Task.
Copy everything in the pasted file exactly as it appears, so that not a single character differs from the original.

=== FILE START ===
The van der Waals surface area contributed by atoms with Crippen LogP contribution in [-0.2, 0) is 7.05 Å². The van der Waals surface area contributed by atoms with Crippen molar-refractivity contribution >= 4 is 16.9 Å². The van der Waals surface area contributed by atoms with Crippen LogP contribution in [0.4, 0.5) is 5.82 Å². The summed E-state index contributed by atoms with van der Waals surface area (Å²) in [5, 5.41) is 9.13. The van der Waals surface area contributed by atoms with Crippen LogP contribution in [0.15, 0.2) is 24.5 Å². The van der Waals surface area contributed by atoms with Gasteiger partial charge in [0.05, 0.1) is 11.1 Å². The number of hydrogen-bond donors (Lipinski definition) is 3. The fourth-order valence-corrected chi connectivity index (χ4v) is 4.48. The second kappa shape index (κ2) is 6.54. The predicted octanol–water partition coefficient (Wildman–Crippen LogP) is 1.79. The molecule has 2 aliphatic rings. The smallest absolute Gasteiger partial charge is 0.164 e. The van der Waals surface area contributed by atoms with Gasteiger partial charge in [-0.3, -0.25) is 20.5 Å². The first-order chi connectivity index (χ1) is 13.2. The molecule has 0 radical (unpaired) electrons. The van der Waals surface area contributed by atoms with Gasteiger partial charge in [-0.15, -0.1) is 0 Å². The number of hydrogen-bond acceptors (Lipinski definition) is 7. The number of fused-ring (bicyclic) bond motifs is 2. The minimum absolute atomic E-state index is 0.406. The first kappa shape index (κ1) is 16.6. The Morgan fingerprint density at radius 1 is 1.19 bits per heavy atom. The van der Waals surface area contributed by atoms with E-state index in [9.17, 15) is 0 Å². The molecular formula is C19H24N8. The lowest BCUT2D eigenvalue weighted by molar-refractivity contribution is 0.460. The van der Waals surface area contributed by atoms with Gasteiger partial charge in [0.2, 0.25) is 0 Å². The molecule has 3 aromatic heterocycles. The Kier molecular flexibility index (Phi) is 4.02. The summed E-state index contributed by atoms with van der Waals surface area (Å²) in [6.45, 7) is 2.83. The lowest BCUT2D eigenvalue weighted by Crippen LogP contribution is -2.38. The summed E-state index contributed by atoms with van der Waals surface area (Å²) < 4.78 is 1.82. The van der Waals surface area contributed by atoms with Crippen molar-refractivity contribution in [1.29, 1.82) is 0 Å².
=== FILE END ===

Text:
The van der Waals surface area contributed by atoms with Crippen LogP contribution in [-0.2, 0) is 7.05 Å². The van der Waals surface area contributed by atoms with Crippen molar-refractivity contribution >= 4 is 16.9 Å². The van der Waals surface area contributed by atoms with Crippen LogP contribution in [0.4, 0.5) is 5.82 Å². The summed E-state index contributed by atoms with van der Waals surface area (Å²) in [5, 5.41) is 9.13. The van der Waals surface area contributed by atoms with Crippen LogP contribution in [0.15, 0.2) is 24.5 Å². The van der Waals surface area contributed by atoms with Gasteiger partial charge in [0.05, 0.1) is 11.1 Å². The number of hydrogen-bond donors (Lipinski definition) is 3. The fourth-order valence-corrected chi connectivity index (χ4v) is 4.48. The second kappa shape index (κ2) is 6.54. The predicted octanol–water partition coefficient (Wildman–Crippen LogP) is 1.79. The molecule has 2 aliphatic rings. The smallest absolute Gasteiger partial charge is 0.164 e. The van der Waals surface area contributed by atoms with Gasteiger partial charge in [-0.3, -0.25) is 20.5 Å². The first-order chi connectivity index (χ1) is 13.2. The molecule has 0 radical (unpaired) electrons. The van der Waals surface area contributed by atoms with Gasteiger partial charge in [-0.15, -0.1) is 0 Å². The number of hydrogen-bond acceptors (Lipinski definition) is 7. The number of fused-ring (bicyclic) bond motifs is 2. The minimum absolute atomic E-state index is 0.406. The first kappa shape index (κ1) is 16.6. The Morgan fingerprint density at radius 1 is 1.19 bits per heavy atom. The van der Waals surface area contributed by atoms with E-state index in [9.17, 15) is 0 Å². The molecular formula is C19H24N8. The lowest BCUT2D eigenvalue weighted by molar-refractivity contribution is 0.460. The van der Waals surface area contributed by atoms with Gasteiger partial charge in [0.2, 0.25) is 0 Å². The molecule has 3 aromatic heterocycles. The Kier molecular flexibility index (Phi) is 4.02. The summed E-state index contributed by atoms with van der Waals surface area (Å²) in [6.45, 7) is 2.83. The lowest BCUT2D eigenvalue weighted by Crippen LogP contribution is -2.38. The summed E-state index contributed by atoms with van der Waals surface area (Å²) < 4.78 is 1.82. The van der Waals surface area contributed by atoms with Crippen molar-refractivity contribution in [1.29, 1.82) is 0 Å².